Peer pressure to sext is common in adolescents

Harold Mandel's picture
Teens and sexual health
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Adolescents are often confronted with a great deal of peer pressure to sext. Although the high tech revolution has brought many advantages for communication, along with educational and career pursuits, it nevertheless has also brought with it peer pressure for adolescents to get involved in sexting.

There have been growing concerns about adolescents producing, consuming, and distributing sexual materials with mobile phone communication, reported Media Psychology. Researchers investigated key aspects of peer influence and the peer context in association to sexting and mobile porn use. It was revealed in a high-school survey study that 6 percent of Flemish teens, aged 11–20, have sent a sext, while 9 percent use mobile porn.

Both behaviors were reported more often in teens who were more popular with the other sex and who had a greater need for popularity. Mobile porn use by boys was also predicted by perceived peer pressure. Same sex popularity was not found to be related to boys' sexting behavior and mobile porn use, but for girls, a negative relationship was observed. The researchers concluded this study indicates that sexting and mobile porn use are mobile phone practices which are strongly associated with the dynamics of adolescent peer groups.

It has been advised that practitioners who want to sensitize teens about the potential risks of these sexting practices should remain attentive to this association. In consideration of an adolescent frame of reference, sexting and mobile porn use may be associated primarily with benefits, as this relates to peer acceptance, instead of risks. Highly individualized decisions were seen as to where boundaries lie with sexting, implying that to a certain degree adolescents appear to be self-aware of their responsibilities. For example, one of the girls who was not comfortable sending naked pictures, nevertheless found slutty pictures of herself to be perfectly acceptable.

In regard to age, sexting appeared more common among older girls. A possible explanation for this observation may be that sexting seems to harm older girls' reputations less than it does with younger girls. With boys, age was not found to be directly related to the use of mobile porn, nor to sexting. However, with boys age significantly predicted the need for popularity and self-perceived popularity dealing with the other sex.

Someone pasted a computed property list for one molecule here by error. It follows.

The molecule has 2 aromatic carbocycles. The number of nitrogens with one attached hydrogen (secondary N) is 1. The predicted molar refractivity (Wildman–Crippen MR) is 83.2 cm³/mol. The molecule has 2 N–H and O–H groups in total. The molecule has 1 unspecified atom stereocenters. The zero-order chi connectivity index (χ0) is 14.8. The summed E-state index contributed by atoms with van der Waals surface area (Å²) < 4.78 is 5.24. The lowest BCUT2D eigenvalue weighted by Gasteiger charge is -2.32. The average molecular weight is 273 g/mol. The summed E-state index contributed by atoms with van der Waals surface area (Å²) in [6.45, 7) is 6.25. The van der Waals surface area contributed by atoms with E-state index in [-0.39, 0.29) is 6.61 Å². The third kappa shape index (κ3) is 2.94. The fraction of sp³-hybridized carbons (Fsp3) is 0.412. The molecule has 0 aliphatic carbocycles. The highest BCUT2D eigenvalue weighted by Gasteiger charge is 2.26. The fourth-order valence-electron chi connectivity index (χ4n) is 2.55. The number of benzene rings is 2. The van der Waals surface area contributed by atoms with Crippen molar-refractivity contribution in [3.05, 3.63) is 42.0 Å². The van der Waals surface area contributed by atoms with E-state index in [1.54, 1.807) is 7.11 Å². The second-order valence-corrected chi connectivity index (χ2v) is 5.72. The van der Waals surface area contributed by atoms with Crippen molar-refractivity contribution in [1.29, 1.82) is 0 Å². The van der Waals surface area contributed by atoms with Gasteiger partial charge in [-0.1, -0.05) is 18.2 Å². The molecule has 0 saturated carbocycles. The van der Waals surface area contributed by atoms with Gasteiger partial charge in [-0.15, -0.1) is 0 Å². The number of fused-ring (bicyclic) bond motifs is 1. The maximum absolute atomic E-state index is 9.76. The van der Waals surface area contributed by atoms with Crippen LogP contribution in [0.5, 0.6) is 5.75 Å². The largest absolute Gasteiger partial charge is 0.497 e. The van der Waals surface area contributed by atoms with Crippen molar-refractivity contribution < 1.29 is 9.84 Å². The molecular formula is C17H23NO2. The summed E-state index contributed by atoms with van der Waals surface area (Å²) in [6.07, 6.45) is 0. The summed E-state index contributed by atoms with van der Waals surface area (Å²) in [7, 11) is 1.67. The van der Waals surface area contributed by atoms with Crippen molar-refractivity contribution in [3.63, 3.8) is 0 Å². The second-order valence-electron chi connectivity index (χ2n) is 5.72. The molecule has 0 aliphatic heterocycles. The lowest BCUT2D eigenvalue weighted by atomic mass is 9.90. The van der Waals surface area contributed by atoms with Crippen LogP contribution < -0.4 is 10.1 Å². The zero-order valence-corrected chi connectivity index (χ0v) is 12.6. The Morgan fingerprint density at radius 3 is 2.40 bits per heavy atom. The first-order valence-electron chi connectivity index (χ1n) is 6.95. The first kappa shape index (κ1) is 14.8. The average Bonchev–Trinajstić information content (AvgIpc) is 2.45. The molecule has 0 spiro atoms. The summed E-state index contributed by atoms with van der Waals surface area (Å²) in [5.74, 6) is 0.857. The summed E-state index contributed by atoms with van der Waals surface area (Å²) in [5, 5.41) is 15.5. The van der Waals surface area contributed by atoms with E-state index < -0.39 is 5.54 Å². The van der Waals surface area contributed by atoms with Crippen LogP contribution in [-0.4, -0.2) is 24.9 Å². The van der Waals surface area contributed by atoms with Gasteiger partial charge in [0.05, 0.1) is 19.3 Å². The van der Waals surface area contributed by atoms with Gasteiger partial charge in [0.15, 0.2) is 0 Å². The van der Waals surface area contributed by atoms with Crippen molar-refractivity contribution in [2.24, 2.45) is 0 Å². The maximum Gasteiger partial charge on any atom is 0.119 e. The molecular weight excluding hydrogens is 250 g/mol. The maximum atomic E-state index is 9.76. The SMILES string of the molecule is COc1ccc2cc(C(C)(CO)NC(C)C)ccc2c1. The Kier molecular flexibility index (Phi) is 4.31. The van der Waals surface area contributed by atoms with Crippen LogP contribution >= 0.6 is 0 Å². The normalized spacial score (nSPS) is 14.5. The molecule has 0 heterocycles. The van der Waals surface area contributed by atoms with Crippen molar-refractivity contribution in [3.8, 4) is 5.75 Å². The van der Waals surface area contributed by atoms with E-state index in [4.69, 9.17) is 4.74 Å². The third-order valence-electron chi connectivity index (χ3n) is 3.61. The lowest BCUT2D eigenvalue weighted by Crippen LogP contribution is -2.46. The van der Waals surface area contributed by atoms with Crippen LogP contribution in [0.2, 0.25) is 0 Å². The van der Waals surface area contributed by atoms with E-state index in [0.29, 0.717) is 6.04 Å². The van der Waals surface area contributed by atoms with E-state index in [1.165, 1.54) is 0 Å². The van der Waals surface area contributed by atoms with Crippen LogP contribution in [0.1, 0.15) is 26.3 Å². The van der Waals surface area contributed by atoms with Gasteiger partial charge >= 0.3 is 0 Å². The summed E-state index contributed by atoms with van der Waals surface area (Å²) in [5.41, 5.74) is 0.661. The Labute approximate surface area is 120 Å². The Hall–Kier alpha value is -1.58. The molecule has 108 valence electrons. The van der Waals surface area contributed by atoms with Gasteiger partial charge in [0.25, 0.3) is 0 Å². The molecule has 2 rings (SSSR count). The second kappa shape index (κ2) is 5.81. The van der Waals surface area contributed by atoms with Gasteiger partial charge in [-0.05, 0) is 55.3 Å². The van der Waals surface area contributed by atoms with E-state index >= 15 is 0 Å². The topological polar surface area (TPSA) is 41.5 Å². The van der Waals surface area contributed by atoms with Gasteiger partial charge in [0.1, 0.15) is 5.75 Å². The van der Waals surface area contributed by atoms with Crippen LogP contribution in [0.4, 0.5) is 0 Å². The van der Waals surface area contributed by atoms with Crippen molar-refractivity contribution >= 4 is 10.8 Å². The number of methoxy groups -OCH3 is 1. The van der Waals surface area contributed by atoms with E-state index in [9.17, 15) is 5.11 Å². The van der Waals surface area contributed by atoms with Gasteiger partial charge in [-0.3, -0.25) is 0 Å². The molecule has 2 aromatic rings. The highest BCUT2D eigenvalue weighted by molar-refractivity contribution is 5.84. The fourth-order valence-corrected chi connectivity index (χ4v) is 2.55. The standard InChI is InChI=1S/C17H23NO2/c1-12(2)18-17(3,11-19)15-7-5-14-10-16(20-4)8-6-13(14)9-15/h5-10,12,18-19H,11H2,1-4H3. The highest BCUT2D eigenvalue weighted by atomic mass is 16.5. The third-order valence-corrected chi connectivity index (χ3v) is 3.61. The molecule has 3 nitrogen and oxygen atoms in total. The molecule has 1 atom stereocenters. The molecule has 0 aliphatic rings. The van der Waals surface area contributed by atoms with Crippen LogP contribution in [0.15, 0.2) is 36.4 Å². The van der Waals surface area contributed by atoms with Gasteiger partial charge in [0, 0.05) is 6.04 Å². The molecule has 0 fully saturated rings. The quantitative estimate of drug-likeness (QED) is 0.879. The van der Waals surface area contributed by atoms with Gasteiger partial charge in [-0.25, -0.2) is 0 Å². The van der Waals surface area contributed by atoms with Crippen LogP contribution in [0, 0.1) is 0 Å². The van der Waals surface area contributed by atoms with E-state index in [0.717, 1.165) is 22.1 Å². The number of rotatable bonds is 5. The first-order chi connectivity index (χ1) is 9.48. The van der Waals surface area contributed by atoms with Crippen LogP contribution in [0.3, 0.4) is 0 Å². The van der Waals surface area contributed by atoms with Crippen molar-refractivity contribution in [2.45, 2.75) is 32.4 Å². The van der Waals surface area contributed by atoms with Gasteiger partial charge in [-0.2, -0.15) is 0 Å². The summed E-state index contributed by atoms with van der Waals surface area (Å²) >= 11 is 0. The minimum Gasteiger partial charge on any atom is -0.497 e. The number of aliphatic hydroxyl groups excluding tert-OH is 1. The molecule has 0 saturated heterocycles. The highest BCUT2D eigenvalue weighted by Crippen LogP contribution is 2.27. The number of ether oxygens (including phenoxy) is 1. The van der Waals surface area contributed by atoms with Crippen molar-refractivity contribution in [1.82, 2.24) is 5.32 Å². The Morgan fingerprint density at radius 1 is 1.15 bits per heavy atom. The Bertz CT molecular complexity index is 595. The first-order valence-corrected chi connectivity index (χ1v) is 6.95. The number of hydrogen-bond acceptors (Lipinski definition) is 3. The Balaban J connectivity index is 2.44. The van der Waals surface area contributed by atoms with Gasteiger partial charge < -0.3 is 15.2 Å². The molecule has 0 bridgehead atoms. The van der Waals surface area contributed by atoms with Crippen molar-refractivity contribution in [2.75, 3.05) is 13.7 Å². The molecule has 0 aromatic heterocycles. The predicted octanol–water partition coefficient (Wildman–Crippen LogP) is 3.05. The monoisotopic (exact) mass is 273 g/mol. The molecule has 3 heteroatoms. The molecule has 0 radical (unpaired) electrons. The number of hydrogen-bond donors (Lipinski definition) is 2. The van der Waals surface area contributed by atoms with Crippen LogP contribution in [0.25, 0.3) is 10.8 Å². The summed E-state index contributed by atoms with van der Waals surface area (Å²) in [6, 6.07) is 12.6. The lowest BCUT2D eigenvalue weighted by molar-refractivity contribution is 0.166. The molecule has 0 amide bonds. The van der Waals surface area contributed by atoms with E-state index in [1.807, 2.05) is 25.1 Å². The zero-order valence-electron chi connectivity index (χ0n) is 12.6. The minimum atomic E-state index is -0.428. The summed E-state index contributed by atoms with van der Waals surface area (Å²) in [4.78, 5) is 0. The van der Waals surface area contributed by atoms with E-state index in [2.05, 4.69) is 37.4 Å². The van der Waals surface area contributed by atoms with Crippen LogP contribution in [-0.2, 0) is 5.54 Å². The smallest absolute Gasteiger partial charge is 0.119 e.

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Mobile phones have become fully integrated into the social lives of today’s teenagers, reports Taylor and Francis via Alpha Galileo. A growing number of studies on adolescent mobile communication have reported that the consumption and distribution of pornographic imagery with mobile phones has become common in adolescent peer groups. Adolescents who have been asked why they participate in these behaviors consistently point to the influence of peer group dynamics.

Dr. Mariek Vanden Abeele, while discussing her and her coauthors interest in studying this topic, has said, “We were intrigued by the fact that most teens appear aware of the potential risks of sexting, but nevertheless still commit to producing and distributing nude or semi-nude pictures of themselves to their peers.” These researchers felt all along that a possible explanation for the fact that teenagers engage in sexting practices in spite of the obvious risks, could be due to the role of powerful peer group dynamics such as peer pressure and popularity.

Dr. Abeele says that the results of this study have suggested that, in the eyes of teenagers, sexting and mobile porn use do actually bring short-term benefits in regard to enhancing popularity in the peer group that may in fact outweigh potential long-term risks which are associated with these behaviors. It certainly appears that sexting has become a trendy activity among many adolescents.

It is not really surprising that peer pressure appears to play a significant role in adolescent sexting. During this time in development peer acceptance is generally extremely important. However, in view of the fact that there could be both short term and long term negative consequences to sexting, concerns about sexting should not be taken lightly. Sexual exploitation of adolescents, during such a sensitive and critical time in their development, would appear to become more likely with sexting.

There is also always the possibility that later in life as attitudes about individual sexuality mature and take on different dimensions, sexting from earlier in life could come back to haunt both men and women and hurt their personal and career interests. It would appear rational to assume all of this could lead to serious emotional consequences and even in extreme cases suicides in adolescents and older people alike. I therefore strongly encourage much more aggressive initiatives to educate our youth about the serious consequences of sexting. Public health departments and primary care physicians should consider this problem to be serious enough to be confronted.

Photo courtesy of Danilo Rizzuti/Freedigitalphotos.net

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